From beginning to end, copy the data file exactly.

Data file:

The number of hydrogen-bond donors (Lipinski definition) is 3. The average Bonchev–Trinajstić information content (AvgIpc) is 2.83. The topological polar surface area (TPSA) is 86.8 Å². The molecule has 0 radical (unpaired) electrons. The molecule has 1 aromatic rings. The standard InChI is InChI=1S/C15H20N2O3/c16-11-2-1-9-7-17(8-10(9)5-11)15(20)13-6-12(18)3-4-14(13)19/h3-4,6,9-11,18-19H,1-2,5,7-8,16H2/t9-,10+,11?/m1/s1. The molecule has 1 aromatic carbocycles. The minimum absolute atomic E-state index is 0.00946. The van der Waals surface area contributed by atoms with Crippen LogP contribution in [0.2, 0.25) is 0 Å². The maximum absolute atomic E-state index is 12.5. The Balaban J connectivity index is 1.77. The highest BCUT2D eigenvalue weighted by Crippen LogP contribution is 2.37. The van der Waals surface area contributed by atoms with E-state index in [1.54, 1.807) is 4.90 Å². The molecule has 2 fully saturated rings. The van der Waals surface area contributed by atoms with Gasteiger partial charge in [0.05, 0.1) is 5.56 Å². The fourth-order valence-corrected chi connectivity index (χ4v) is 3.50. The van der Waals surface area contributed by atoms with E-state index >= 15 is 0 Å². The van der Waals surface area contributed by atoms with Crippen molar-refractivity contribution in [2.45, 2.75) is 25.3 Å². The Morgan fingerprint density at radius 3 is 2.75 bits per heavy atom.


The number of hydrogen-bond donors (Lipinski definition) is 3. The average Bonchev–Trinajstić information content (AvgIpc) is 2.83. The topological polar surface area (TPSA) is 86.8 Å². The molecule has 0 radical (unpaired) electrons. The molecule has 1 aromatic rings. The standard InChI is InChI=1S/C15H20N2O3/c16-11-2-1-9-7-17(8-10(9)5-11)15(20)13-6-12(18)3-4-14(13)19/h3-4,6,9-11,18-19H,1-2,5,7-8,16H2/t9-,10+,11?/m1/s1. The molecule has 1 aromatic carbocycles. The minimum absolute atomic E-state index is 0.00946. The van der Waals surface area contributed by atoms with Crippen LogP contribution in [0.2, 0.25) is 0 Å². The maximum absolute atomic E-state index is 12.5. The Balaban J connectivity index is 1.77. The highest BCUT2D eigenvalue weighted by Crippen LogP contribution is 2.37. The van der Waals surface area contributed by atoms with E-state index in [1.54, 1.807) is 4.90 Å². The molecule has 2 fully saturated rings. The van der Waals surface area contributed by atoms with Gasteiger partial charge in [0.05, 0.1) is 5.56 Å². The fourth-order valence-corrected chi connectivity index (χ4v) is 3.50. The van der Waals surface area contributed by atoms with E-state index >= 15 is 0 Å². The van der Waals surface area contributed by atoms with Crippen molar-refractivity contribution in [2.45, 2.75) is 25.3 Å². The Morgan fingerprint density at radius 3 is 2.75 bits per heavy atom.